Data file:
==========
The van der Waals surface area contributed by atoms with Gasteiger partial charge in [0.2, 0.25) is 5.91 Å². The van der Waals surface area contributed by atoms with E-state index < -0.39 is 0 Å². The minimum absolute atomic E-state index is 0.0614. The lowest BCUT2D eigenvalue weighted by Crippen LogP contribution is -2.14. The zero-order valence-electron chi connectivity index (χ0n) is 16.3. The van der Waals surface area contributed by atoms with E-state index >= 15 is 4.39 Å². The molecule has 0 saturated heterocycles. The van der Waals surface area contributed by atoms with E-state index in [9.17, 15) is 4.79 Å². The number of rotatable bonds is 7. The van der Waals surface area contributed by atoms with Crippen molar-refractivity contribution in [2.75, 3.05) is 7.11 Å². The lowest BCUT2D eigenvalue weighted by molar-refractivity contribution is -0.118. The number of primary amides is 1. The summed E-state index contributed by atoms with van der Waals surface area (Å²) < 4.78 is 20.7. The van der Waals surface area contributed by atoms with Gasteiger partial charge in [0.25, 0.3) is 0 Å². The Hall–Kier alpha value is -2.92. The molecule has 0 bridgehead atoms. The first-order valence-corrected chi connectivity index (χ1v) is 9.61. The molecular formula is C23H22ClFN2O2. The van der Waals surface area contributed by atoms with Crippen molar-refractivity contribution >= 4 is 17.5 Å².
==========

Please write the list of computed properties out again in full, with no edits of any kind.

The van der Waals surface area contributed by atoms with Gasteiger partial charge in [0.2, 0.25) is 5.91 Å². The van der Waals surface area contributed by atoms with E-state index < -0.39 is 0 Å². The minimum absolute atomic E-state index is 0.0614. The lowest BCUT2D eigenvalue weighted by Crippen LogP contribution is -2.14. The zero-order valence-electron chi connectivity index (χ0n) is 16.3. The van der Waals surface area contributed by atoms with E-state index >= 15 is 4.39 Å². The molecule has 0 saturated heterocycles. The van der Waals surface area contributed by atoms with E-state index in [9.17, 15) is 4.79 Å². The number of rotatable bonds is 7. The van der Waals surface area contributed by atoms with Crippen molar-refractivity contribution in [2.75, 3.05) is 7.11 Å². The lowest BCUT2D eigenvalue weighted by molar-refractivity contribution is -0.118. The number of primary amides is 1. The summed E-state index contributed by atoms with van der Waals surface area (Å²) < 4.78 is 20.7. The van der Waals surface area contributed by atoms with Gasteiger partial charge in [0.25, 0.3) is 0 Å². The Hall–Kier alpha value is -2.92. The molecule has 0 bridgehead atoms. The first-order valence-corrected chi connectivity index (χ1v) is 9.61. The molecular formula is C23H22ClFN2O2. The van der Waals surface area contributed by atoms with Crippen molar-refractivity contribution >= 4 is 17.5 Å².